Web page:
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Gay community bitterly disappointed by Obama's lack of action

WASHINGTON - Gays and lesbians voted for President Barack Obama almost en masse after he pledged to be a relentless advocate for their civil rights while making his run for the White House.

WASHINGTON - Gays and lesbians voted for President Barack Obama almost en masse after he pledged to be a relentless advocate for their civil rights while making his run for the White House.

But now the disappointment felt among the gay community about Obama's inaction on issues that include same-sex marriage and the military's "don't ask, don't tell" policy is turning into outright anger.

"It's disgraceful ... shame on him," Kate Waldeck, a 26-year-old medical student in New York City who voted for Obama believing he represented change on issues affecting the community.

The outrage is growing in the aftermath of last week's California Supreme Court decision to uphold the state's same-sex marriage ban.

Obama has had nothing to say about the ruling, something that has stung many in the community who had assumed he might speak out against it and reiterate his commitment to their cause.

"I had sincerely hoped that Obama, both as a liberal and as a minority, might view this issue for what it is: an attempt at decency, and an opportunity to bestow long-deserved freedoms to people who have suffered through abuse and discrimination since the beginning of time," Waldeck said in a recent interview.

Instead, Waldeck alleges, Obama is "sacrificing our lives to appease people, voters, interest groups, by allowing hate and bias to propagate."

The Propublica website, an online newsroom founded by the former managing editor of the Wall Street Journal, has discovered that the White House site has recently deleted significant content detailing Obama's past remarks and senatorial voting record on gay and lesbian issues.

Among the material removed was a quote from June 2007 in which Obama said the issue of civil rights for gays and lesbians was too often "exploited by those seeking to divide us."

"But at its core, this issue is about who we are as Americans. It's about whether this nation is going to live up to its founding promise of equality by treating all its citizens with dignity and respect."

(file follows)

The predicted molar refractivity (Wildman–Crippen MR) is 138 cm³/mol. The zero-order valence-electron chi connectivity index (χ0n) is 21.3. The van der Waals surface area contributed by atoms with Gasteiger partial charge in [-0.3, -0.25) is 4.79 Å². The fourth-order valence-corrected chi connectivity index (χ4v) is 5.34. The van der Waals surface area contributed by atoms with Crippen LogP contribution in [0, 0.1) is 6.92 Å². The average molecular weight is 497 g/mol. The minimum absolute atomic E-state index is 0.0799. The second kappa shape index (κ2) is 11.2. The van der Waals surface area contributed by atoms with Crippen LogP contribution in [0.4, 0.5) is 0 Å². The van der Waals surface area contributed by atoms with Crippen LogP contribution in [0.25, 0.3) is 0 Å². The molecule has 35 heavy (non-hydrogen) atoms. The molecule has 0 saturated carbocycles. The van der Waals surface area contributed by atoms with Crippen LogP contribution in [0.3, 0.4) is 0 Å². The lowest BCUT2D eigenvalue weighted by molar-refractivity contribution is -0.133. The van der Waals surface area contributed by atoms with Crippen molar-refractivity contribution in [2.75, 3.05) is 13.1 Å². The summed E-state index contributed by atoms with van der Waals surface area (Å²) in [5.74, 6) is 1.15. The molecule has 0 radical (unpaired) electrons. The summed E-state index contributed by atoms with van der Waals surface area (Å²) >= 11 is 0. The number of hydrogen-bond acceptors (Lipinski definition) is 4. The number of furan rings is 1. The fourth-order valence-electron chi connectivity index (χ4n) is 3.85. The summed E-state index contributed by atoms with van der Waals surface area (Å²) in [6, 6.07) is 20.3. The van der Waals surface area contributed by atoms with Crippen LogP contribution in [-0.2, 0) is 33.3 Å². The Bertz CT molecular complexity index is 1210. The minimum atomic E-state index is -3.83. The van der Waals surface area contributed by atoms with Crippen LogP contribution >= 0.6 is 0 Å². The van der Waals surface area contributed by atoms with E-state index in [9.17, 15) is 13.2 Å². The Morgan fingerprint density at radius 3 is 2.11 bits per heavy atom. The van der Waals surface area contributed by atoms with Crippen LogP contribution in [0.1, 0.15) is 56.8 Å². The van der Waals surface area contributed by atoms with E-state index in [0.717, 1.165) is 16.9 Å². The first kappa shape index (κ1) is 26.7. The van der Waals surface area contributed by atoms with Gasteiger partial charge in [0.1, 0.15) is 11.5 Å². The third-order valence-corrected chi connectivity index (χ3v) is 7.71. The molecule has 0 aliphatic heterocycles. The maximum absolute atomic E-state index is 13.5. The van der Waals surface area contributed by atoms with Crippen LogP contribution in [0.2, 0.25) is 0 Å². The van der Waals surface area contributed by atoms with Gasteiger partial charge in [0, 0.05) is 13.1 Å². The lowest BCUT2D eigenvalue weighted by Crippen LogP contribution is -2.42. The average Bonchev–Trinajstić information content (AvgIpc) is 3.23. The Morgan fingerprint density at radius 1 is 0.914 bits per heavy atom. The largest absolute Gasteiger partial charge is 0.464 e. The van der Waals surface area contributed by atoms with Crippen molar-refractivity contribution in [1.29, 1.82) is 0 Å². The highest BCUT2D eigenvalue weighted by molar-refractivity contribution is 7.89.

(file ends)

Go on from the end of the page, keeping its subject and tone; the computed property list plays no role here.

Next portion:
Obama voted against the Federal Marriage Amendment in 2006, an act which would have defined marriage as between a man and a woman and prevented judicial extension of marriage-like rights to same-sex or other unmarried couples.

While on the campaign trail, Obama also frequently railed against the military's so-called "don't ask, don't tell" policy, a federal law that prohibits openly gay Americans from serving.

The policy has resulted in long-standing military officials getting kicked out of the army, including much-needed Arabic translators. The Pentagon recently said they would continue with the policy.

Obama's virtual silence on both issues comes at a period of time when public opinion surveys suggest the majority of Americans are still opposed to same-sex marriage, although they have no problem with gays serving in the military.

A recent Gallup poll found 57 per cent of Americans are against same-sex marriage. But support for such unions has been steadily growing for years, particularly among those 40 and under.

Lorri Jean, the executive director of the Los Angeles Gay and Lesbian Center, wrote an open letter to Obama late last week, taking him to task for dropping the ball on issues concerning the gay community.

"We've waited for the slightest sign you would live up to your promise to be a 'fierce advocate' for our equal rights while watching gay and lesbian members of the armed forces, who have never been more needed, get discharged from the military," she wrote.

"And so far you have done nothing. No stop loss order. No call to cease such foolish and discriminatory actions."

Michael Rowe, a Canadian journalist and author who's written about the simmering rage on the Huffington Post website, says the western world is watching Obama on the issue.

Canada, in particular, looks progressive and civilized compared to its southern neighbour, Rowe said Sunday from his home in Toronto.

"We're always comparing ourselves to Americans, sometimes negatively, and this puts in stark contrast the fundamental differences between Canada and the United States," said Rowe, the author of "Other Men's Sons."

"Same-sex marriage was not put up to a vote in Canada, and discriminating against gays in the military was outlawed almost overnight ... we had a very Canadian, very reasoned and calm approach to both issues, and we have a hell of a lot to be proud of."

The U.S. is eventually heading there too, Rowe forecasts, thanks to a gay community that has come together to put up a concerted and pitched battle for civil rights.

"It's a new generation in the gay community and they're really well-organized, they're sick of being yanked around and they're angry," he said.

"What's also happening is it's finally striking a chord with mainstream America, with mainstream legislators, with people who aren't gay. And what they're saying, especially on 'don't ask, don't tell,' is that this is just ridiculous and shameful," said Rowe.

Waldeck predicts historians will not treat Obama kindly as they look back upon a modern-day civil rights battle.

"He's placing himself on the wrong side of history," she said. "These rights will eventually be obtained, and those who fight to classify any law-abiding citizen as unequal under the law will be seen as close-minded fools who fought to deny others out of malice and fear."

 
 
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